Following the success of his recent Rolling Stones Rockumentary, Shine a Light, veteran director Martin Scorsese has decided to stick with the music theme for his next epic.
Westlife Sleep With the Fishes will see the Oscar-winning Scorsese go back to his mafia roots as he charts the career of syrupy balladeers Westlife and their little-known connections with Irish organised crime.
While the first half will be a conventional biopic on the boyband's rise to fame - the second act ushers in some darker, wish-fulfilment fantasy as the irritating crooners are all dispatched in increasingly gruesome fashion, aping classic scenes from Scorsese's impressive back-catalogue.
The action hots up at a concert in Dublin. As the boys rise up off their stools for a trademark key change, a shadowy loner known only as "Travis" picks off Kian Egan with a single sniper's bullet between the eyes, while mumbling something about Jodie Foster.
The remaining members of the group are soon on the run from the mob and there is more ultra-violence when Mark Feehily and Nicky Byrne are skewered onto hooks and hung up in a meat freezer after a trembling rendition of Flying Without Wings fails to placate a rogue mob of Sicilian Wiseguys who have been "disrespected" in a New Jersey pizza parlour.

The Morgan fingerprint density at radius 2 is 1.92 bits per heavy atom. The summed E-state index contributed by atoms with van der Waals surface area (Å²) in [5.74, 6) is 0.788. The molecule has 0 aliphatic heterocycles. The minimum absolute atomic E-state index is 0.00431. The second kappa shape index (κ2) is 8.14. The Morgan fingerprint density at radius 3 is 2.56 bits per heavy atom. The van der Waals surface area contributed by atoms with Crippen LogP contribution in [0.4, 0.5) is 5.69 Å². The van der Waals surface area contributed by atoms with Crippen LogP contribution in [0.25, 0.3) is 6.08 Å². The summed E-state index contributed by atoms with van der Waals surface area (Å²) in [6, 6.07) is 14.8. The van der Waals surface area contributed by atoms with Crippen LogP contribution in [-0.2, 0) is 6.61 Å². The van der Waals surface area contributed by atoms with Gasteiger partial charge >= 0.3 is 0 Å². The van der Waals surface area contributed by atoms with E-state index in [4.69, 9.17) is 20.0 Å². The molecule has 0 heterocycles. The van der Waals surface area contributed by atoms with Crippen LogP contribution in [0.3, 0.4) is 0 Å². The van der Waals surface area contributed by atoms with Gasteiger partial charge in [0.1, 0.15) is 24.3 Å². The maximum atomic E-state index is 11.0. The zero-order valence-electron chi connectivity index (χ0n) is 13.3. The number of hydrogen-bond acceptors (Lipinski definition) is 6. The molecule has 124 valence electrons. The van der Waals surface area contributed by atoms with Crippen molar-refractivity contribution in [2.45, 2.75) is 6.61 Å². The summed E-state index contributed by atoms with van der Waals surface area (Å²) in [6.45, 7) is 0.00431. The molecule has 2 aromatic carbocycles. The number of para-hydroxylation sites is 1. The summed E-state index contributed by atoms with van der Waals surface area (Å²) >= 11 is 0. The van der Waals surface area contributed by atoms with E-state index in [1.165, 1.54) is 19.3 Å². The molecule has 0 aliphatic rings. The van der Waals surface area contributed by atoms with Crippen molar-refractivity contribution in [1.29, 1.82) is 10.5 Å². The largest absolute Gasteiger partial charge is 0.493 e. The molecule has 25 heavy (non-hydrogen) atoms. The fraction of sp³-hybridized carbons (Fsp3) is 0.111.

Later, in a nod to Casino, Ronan Keating (not strictly a member of Westlife, but many will forgive Scorsese the artistic licence) is lured out to a remote part of the Nevada desert with promises of a Stephen Gately reunion, only to be pummelled to death with a baseball bat by a psychopathic mob hood called "Mad Mickey" (a beautifully understated Joe Pesci).
"I didn't think we could possibly get a reference to The Last Temptation of Christ in there," Scorsese admitted, "but hats off to the screen-writers who managed to shoe-horn that scene near the end where Bryan McFadden is nailed to a cross to atone for our sins."
The director did not want to give too much away about the climactic finale, during which lead Westlife warbler and fans favourite Shane Filan is involved in a deadly game of hide and seek with Robert DeNiro's vengeful mafia boss.
"I had to break out the steadycam for that badboy," Scorsese said with a chuckle. "Let's just say young Shane has no difficulty hitting the high notes during the scene with the stretching rack and the cattle-prod."